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13 April 2024: Articles  Japan

Successful Superficial Blood Sampling to Localize a Fibroblast Growth Factor-23-Producing Tumor

Challenging differential diagnosis, Unusual setting of medical care, Rare disease, Educational Purpose (only if useful for a systematic review or synthesis)

Junjiro Rikitake1ABCDEF, Kenji Ashida ORCID logo1ABCDEF*, Ayako Nagayama1ACDEF, Yukihiro Inoguchi1CDEF, Nao Hasuzawa1CDEF, Masamichi Koganemaru2BCDE, Tetsuya Hamada3BCDE, Kanoko Moritaka1BCDE, Mutsuyuki Demiya1BCDE, Tomoki Sako1BCDE, Jun Akiba4BCDE, Koji Hiraoka3BCDE, Masatoshi Nomura1ACDEF

DOI: 10.12659/AJCR.943152

Am J Case Rep 2024; 25:e943152

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Abstract

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BACKGROUND: Tumor-induced osteomalacia (TIO) is a paraneoplastic syndrome caused by aberrant fibroblast growth factor-23 (FGF-23)-producing tumors. Early surgical resection is the optimal strategy for preventing TIO progression. Thus, tumor localization is a priority for successful treatment. A simple and safe examination method to identify functional endocrine tumors is essential to achieve better outcomes in patients with TIO.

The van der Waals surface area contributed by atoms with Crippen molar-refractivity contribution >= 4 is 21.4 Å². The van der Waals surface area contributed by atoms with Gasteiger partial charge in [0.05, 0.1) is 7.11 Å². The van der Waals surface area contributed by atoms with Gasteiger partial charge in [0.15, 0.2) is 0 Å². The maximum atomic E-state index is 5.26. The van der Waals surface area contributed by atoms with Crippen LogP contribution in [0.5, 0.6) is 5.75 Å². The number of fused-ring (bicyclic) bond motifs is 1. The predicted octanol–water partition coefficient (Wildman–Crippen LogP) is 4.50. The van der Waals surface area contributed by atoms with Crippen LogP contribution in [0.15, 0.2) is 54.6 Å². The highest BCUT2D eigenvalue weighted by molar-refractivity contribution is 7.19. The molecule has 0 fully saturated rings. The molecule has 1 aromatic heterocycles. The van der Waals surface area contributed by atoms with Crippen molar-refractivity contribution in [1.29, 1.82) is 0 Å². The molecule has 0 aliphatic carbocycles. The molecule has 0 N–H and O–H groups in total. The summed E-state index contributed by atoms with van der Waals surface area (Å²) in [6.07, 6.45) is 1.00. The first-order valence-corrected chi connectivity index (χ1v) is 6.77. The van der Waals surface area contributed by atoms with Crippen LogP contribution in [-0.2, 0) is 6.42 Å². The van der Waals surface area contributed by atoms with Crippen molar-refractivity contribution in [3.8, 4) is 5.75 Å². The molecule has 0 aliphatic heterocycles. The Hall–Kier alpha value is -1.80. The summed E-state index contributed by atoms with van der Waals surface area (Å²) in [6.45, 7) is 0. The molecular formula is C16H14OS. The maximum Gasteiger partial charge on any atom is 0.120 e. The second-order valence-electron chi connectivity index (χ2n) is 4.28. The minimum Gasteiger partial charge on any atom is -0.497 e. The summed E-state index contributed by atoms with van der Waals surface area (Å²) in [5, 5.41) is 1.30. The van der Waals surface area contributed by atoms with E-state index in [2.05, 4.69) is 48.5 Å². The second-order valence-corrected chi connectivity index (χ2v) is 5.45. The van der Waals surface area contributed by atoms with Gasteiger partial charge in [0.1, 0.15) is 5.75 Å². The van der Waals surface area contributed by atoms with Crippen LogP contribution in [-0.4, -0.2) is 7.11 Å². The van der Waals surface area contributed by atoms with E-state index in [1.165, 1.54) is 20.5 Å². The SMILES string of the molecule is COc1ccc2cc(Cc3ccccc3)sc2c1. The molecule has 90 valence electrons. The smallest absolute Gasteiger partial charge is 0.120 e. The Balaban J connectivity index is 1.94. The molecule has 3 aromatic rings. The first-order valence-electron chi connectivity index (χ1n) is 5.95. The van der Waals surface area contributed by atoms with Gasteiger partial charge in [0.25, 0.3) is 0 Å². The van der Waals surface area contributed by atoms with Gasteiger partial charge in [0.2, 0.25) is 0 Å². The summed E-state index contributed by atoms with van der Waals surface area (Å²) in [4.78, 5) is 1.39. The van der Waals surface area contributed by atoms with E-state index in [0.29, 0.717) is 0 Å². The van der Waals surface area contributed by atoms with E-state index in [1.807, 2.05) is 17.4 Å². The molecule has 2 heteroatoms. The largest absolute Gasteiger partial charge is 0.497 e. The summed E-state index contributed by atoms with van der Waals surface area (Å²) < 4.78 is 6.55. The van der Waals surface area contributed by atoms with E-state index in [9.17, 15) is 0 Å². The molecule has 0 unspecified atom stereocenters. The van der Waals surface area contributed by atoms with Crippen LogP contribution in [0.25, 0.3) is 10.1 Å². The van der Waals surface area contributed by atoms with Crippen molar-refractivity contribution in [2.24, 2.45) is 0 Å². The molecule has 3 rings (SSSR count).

CASE REPORT: A 64-year-old Japanese man with recurrent fractures, hypophosphatemia, and elevated alkaline phosphatase and FGF-23 levels (109 pg/mL) was admitted to our university hospital and was diagnosed with FGF23-related hypophosphatemic osteomalacia. Notably, the superficial dorsal vein in the patient’s left foot exhibited a high FGF-23 level (7510 pg/mL). Octreotide and ¹⁸F-fluorodeoxyglucose (FDG) scintigraphy and systemic venous sampling revealed that the tumor in the third basal phalanx of the left foot was responsible for FGF-23 overproduction. Tumor resection resulted in a rapid decrease in serum FGF-23 levels and an increase in serum phosphorus levels.